Sales of electric vehicles (EV) and hybrid electrics (HEV) are predicted to surpass those of traditional purely Internal Combustion Engine (ICE) vehicles by 2038, while achieving cost parity a decade or earlier. Much of the challenge around the EV and the electrical part of the high-voltage (HV) design is in the powertrain. 

Here, advancements in power devices, including silicon carbide (SiC), along with innovations in power topologies mean that delivering energy to electric motors is highly efficient. Charging (piles) stations for electric vehicles also benefit from >97% efficiencies while delivering fast charge capabilities of up to 350 kW in an attempt to compete timewise with refueling at the gas station.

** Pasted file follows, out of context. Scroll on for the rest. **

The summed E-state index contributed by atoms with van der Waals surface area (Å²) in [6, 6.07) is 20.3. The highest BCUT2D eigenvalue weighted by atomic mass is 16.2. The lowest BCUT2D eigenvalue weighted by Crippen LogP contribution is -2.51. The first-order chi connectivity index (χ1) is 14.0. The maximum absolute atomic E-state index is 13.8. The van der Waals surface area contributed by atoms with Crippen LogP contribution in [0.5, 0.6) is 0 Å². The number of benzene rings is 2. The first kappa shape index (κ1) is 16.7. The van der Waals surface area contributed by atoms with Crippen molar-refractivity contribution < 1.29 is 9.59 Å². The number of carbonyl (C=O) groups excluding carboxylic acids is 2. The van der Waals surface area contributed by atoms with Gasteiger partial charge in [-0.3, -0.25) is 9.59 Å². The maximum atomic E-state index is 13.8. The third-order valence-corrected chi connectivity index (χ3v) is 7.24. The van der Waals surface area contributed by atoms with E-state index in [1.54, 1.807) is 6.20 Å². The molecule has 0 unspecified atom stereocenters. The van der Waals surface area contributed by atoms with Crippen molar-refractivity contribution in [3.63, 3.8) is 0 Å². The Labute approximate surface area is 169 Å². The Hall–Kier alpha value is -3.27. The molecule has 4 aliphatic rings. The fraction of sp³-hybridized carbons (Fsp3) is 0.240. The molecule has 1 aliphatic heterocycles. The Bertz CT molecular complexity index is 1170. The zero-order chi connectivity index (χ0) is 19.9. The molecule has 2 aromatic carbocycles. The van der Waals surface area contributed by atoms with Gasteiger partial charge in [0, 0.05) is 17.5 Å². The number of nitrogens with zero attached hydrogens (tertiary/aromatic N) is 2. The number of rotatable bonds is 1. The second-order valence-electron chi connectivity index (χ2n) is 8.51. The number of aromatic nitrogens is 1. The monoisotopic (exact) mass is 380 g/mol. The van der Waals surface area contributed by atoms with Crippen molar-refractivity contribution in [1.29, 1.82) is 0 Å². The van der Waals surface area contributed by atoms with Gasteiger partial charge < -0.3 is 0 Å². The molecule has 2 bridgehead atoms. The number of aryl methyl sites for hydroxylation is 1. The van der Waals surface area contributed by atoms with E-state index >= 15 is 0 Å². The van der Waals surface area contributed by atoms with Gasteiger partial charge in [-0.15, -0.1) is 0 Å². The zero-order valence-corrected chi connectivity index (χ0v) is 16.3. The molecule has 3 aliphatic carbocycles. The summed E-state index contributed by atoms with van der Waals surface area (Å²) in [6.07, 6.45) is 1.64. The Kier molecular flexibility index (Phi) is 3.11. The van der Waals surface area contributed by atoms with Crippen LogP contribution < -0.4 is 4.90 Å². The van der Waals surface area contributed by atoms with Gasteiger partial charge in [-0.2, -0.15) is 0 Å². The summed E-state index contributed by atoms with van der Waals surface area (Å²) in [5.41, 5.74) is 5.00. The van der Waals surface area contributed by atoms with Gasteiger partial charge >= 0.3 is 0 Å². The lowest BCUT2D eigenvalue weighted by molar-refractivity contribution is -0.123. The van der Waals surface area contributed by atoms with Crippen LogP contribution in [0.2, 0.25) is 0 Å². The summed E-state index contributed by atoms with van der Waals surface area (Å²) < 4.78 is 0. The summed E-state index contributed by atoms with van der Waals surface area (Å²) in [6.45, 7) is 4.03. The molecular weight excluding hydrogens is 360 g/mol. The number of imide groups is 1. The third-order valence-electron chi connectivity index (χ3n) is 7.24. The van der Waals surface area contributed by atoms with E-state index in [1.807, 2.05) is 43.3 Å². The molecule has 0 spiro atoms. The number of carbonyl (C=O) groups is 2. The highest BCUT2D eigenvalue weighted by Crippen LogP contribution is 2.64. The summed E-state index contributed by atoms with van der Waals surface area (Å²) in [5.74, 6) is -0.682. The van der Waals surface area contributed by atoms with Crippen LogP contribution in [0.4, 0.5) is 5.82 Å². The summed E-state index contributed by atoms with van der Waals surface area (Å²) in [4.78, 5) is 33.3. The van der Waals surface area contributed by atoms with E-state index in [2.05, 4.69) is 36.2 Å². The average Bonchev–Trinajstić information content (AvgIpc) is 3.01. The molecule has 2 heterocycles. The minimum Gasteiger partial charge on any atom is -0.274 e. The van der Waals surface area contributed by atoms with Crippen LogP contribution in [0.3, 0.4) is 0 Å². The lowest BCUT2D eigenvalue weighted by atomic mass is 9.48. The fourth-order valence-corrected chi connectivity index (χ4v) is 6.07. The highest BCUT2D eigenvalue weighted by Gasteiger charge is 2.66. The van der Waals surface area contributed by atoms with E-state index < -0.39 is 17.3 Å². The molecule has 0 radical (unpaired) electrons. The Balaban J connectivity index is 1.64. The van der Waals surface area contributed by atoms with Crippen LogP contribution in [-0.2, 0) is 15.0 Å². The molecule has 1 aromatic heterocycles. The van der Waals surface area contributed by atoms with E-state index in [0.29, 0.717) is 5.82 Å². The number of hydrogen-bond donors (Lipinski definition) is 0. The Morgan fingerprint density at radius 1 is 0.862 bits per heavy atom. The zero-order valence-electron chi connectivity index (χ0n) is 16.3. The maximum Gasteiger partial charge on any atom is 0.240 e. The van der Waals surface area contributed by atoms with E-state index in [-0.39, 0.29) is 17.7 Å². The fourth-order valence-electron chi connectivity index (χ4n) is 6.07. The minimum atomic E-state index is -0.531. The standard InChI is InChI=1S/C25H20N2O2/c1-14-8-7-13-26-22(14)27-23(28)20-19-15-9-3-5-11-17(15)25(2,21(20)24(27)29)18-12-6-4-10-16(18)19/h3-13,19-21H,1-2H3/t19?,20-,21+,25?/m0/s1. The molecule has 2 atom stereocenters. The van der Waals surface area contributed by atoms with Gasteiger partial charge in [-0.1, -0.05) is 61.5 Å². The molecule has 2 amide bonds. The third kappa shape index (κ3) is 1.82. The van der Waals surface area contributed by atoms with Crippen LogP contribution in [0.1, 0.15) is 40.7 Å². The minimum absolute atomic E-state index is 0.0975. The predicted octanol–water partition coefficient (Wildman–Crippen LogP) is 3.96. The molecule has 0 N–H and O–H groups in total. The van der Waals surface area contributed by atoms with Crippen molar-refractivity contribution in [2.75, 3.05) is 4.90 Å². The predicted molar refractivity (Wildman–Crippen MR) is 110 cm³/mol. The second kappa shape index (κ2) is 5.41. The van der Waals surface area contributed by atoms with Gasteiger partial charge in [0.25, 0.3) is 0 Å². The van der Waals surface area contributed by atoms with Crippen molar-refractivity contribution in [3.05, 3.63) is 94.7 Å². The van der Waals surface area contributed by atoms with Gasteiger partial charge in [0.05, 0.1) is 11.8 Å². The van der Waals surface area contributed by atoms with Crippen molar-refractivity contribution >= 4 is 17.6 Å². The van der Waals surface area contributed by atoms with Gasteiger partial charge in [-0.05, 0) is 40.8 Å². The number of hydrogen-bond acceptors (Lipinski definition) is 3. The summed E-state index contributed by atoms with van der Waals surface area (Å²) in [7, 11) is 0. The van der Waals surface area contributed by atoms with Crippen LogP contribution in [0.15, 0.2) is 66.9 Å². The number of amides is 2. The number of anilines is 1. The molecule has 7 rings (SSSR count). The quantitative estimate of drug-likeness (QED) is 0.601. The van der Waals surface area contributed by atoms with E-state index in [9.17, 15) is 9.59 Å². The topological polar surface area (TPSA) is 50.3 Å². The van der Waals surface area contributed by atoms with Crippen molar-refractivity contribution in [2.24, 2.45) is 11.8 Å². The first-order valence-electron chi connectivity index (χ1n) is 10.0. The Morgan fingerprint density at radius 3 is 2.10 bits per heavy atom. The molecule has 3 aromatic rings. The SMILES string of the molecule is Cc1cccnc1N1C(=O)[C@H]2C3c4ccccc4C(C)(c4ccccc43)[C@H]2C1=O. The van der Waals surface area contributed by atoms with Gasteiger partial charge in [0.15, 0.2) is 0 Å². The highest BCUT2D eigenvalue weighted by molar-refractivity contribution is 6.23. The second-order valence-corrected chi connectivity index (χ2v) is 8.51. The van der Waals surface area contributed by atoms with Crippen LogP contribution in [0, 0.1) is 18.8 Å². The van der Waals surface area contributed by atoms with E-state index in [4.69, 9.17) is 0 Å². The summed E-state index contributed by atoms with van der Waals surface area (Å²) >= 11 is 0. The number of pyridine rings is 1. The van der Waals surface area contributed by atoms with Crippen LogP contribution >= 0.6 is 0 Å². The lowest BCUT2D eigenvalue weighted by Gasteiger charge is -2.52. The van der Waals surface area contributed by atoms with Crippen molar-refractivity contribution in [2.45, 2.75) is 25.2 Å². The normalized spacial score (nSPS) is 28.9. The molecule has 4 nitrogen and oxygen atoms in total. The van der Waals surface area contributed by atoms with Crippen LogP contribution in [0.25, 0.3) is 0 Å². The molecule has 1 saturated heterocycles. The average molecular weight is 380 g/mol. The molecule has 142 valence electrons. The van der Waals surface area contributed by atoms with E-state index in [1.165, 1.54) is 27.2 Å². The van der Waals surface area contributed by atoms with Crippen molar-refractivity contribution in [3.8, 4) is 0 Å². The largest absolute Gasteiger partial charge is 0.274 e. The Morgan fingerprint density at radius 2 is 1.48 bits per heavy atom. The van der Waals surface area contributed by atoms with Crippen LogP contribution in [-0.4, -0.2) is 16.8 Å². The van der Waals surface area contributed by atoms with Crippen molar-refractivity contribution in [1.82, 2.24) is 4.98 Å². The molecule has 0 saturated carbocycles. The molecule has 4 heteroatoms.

It is in the batteries, however, where significant room for improvement lies.

Part of this has to do with the composition of the battery cells themselves, an area that has seen leaps and bounds improvements in energy density in the past decade. The other part lies with the management of the energy in those cells when formed into the power delivery system at the heart of the EV: the battery pack.

This whitepaper covers the following topics:

  • Why the BMS is so important for EVs
  • What makes up a typical battery
  • What are the challenges for a BMS
  • Tackling the challenges of cell monitoring
  • Maintaining the system overview at all times
  • Several highly-competent BMS solutions